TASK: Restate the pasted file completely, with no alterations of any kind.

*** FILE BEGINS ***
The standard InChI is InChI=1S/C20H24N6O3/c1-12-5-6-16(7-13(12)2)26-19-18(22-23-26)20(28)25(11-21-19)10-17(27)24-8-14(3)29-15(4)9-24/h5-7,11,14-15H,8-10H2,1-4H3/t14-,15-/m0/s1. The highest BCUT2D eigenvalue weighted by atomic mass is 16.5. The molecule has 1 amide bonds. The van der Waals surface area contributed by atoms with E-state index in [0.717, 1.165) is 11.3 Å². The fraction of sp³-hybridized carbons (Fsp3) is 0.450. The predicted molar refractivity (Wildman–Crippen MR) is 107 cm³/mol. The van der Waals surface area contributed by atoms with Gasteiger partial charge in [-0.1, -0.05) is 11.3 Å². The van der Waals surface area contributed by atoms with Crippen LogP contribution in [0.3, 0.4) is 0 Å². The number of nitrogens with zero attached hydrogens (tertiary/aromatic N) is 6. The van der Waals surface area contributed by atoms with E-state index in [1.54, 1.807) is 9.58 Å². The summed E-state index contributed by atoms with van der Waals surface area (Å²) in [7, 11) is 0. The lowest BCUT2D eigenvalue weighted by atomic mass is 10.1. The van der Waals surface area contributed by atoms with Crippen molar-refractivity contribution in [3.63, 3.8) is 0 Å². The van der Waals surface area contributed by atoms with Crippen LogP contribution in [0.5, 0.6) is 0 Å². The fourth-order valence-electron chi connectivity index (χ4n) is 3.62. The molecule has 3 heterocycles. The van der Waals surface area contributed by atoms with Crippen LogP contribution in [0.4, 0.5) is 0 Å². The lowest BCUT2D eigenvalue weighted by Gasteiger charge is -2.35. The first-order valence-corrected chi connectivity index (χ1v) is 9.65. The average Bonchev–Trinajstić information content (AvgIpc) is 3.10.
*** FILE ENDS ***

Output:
The standard InChI is InChI=1S/C20H24N6O3/c1-12-5-6-16(7-13(12)2)26-19-18(22-23-26)20(28)25(11-21-19)10-17(27)24-8-14(3)29-15(4)9-24/h5-7,11,14-15H,8-10H2,1-4H3/t14-,15-/m0/s1. The highest BCUT2D eigenvalue weighted by atomic mass is 16.5. The molecule has 1 amide bonds. The van der Waals surface area contributed by atoms with E-state index in [0.717, 1.165) is 11.3 Å². The fraction of sp³-hybridized carbons (Fsp3) is 0.450. The predicted molar refractivity (Wildman–Crippen MR) is 107 cm³/mol. The van der Waals surface area contributed by atoms with Gasteiger partial charge in [-0.1, -0.05) is 11.3 Å². The van der Waals surface area contributed by atoms with Crippen LogP contribution in [0.3, 0.4) is 0 Å². The number of nitrogens with zero attached hydrogens (tertiary/aromatic N) is 6. The van der Waals surface area contributed by atoms with E-state index in [1.54, 1.807) is 9.58 Å². The summed E-state index contributed by atoms with van der Waals surface area (Å²) in [7, 11) is 0. The lowest BCUT2D eigenvalue weighted by atomic mass is 10.1. The van der Waals surface area contributed by atoms with Crippen molar-refractivity contribution in [3.63, 3.8) is 0 Å². The van der Waals surface area contributed by atoms with Crippen LogP contribution in [0.5, 0.6) is 0 Å². The fourth-order valence-electron chi connectivity index (χ4n) is 3.62. The molecule has 3 heterocycles. The van der Waals surface area contributed by atoms with Crippen LogP contribution in [0.4, 0.5) is 0 Å². The lowest BCUT2D eigenvalue weighted by Gasteiger charge is -2.35. The first-order valence-corrected chi connectivity index (χ1v) is 9.65. The average Bonchev–Trinajstić information content (AvgIpc) is 3.10.